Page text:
A young woman with a traumatic past returns to her childhood home and must contend with the ire and superstition of its insular residents. Sound familiar? Most likely it does, not because you have seen Nightsiren, but because it rehashes the tropes and themes of countless other so-called ‘elevated’ horror films.
In this particular offering, the young woman in question is Šarlota (Natália Germáni), who is called back to the village she escaped years before, after the death of her sister, and takes up residence in the decrepit cabin that is her inheritance. Whispers of the evil witch who haunts the forest abound, striking fear into the residents, all except Mira (Eva Mores), a headstrong woman with whom Šarlota strikes up a friendship.
Tereza Nvotová’s direction is assured, and the cinematography striking. Much use is made of still shots of the verdant woods, all feeding into a clear folk horror atmosphere. Unfortunately, the accomplished visuals cannot redeem the lacklustre narrative. There are brief moments of clarity in the film that offer—if not originality—then a semblance of a momentum that could capture the audience. Germáni is compelling when the writing allows her to lean into the emotionality of her character, when her pain erupts into a teary outburst before Mira. But so much of the runtime expects the audience to connect with the stony faces and terse dialogue of the characters, while simultaneously attempting to convince us of the borderline ridiculous escalation of the villager’s hysteria.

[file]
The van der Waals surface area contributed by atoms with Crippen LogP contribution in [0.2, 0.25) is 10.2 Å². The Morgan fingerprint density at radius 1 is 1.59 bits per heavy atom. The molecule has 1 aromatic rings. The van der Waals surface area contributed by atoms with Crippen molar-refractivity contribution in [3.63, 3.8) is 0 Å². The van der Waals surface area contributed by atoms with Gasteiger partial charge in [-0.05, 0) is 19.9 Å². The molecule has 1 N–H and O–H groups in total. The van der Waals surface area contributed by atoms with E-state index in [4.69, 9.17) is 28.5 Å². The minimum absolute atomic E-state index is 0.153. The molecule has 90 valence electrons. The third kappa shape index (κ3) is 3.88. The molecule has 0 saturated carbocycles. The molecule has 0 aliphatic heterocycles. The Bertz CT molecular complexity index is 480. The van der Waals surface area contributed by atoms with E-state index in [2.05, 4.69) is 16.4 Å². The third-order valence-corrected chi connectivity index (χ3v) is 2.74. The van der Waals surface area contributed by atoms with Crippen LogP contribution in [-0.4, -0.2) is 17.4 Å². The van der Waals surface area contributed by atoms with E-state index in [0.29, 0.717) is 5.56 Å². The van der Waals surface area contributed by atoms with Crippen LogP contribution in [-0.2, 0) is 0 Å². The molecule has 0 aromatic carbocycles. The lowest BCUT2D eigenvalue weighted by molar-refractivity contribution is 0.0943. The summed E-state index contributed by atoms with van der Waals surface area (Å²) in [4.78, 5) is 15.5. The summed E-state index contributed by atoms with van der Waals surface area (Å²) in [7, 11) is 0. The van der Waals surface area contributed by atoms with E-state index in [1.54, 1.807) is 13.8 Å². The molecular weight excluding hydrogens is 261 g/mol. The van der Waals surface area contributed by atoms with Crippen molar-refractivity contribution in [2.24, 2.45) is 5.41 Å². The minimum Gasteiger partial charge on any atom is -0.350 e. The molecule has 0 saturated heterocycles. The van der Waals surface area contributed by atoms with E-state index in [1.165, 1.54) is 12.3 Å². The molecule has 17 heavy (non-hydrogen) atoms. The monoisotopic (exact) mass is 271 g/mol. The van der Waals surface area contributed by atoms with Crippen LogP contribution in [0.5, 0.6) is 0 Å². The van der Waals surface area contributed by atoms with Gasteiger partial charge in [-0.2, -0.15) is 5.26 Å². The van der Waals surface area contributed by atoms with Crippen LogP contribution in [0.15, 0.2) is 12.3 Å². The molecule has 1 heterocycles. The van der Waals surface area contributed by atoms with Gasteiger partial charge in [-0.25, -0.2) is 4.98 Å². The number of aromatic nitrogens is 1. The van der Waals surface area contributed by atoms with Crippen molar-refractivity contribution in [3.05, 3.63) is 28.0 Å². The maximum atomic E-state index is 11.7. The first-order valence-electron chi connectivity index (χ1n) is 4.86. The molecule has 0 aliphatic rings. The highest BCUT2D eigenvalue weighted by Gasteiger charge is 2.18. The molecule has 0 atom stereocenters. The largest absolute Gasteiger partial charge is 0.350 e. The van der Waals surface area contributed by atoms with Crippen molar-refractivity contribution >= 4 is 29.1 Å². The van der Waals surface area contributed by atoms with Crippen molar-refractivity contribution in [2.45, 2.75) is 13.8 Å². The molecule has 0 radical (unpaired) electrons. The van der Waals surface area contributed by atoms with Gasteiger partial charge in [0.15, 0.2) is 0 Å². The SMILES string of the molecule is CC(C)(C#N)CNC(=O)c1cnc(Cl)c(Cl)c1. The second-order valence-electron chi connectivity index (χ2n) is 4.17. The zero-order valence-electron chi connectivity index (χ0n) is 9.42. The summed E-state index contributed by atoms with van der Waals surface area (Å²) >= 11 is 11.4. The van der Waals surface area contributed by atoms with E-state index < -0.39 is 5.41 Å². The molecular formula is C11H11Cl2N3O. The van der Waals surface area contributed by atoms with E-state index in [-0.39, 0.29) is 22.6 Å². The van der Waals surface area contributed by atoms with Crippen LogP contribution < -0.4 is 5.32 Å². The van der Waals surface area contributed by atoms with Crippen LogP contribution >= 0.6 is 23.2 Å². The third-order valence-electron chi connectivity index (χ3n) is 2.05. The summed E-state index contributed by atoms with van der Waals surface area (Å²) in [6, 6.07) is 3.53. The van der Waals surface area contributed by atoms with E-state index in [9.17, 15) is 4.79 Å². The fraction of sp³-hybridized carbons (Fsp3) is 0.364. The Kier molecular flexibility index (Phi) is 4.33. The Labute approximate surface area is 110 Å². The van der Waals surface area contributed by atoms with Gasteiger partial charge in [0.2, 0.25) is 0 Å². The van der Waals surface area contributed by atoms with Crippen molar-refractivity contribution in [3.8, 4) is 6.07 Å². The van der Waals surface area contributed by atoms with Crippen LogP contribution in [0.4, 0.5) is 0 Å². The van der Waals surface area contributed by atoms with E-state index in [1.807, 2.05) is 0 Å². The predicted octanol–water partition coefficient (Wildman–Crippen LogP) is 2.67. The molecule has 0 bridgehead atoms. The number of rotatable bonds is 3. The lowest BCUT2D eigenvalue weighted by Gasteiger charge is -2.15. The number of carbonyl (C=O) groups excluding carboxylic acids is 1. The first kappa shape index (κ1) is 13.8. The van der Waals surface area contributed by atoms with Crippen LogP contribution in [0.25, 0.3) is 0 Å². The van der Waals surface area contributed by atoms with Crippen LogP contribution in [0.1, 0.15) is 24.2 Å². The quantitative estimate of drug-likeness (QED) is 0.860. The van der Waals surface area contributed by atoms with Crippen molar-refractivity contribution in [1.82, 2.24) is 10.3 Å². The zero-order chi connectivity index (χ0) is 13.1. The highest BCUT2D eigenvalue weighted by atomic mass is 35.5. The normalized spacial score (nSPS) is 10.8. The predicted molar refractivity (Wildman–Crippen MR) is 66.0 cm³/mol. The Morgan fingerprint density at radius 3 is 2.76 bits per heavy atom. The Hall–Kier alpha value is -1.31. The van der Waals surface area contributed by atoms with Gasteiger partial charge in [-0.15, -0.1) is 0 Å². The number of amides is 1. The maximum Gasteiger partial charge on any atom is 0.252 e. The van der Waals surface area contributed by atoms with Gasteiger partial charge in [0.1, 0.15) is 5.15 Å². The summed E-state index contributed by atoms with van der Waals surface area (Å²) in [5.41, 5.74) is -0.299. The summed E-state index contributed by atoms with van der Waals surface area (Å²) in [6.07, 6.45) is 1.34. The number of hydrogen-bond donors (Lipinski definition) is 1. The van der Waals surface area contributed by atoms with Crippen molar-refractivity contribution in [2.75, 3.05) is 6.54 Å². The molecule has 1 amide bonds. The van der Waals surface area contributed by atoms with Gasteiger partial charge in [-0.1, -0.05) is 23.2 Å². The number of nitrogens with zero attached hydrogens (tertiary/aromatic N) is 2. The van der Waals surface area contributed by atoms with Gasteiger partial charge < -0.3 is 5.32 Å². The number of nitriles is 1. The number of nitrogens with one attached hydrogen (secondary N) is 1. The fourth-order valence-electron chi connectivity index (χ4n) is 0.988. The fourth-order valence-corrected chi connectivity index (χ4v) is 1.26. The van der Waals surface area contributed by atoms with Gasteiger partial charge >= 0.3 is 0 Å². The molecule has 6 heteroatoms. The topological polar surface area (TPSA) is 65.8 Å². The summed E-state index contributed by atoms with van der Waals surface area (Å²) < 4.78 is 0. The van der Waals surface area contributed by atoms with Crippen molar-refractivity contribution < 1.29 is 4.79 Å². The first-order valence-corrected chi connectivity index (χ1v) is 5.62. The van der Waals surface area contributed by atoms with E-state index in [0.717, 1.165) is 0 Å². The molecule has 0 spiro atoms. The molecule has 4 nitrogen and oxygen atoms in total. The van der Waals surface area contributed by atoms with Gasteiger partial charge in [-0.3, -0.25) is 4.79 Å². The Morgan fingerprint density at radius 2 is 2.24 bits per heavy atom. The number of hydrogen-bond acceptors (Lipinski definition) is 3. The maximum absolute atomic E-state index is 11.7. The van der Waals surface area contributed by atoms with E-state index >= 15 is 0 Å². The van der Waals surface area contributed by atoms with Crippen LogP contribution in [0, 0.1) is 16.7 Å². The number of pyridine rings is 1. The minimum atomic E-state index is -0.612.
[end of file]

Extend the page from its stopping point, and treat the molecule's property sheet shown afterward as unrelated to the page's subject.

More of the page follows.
Nightsiren is the sort of film that revels in cultivating an enigmatic quality, yet fails to recognise that its mystery hardly requires unravelling in the first place. The plot plays second fiddle to the creation of an atmosphere, teasing us with the negative space of a cliché narrative we have seen far too many times. It is a pity that the actors are not given more to work with, but Nightsiren never quite forms the emotional connection it needs to succeed. When Šarlota unburdens herself to Mira, saying: ‘I feel nothing…I should feel something as a woman’, the audience can only nod in agreement.
Eve Connor [she/her]
[Image credit: dailyentertainmentworld.com]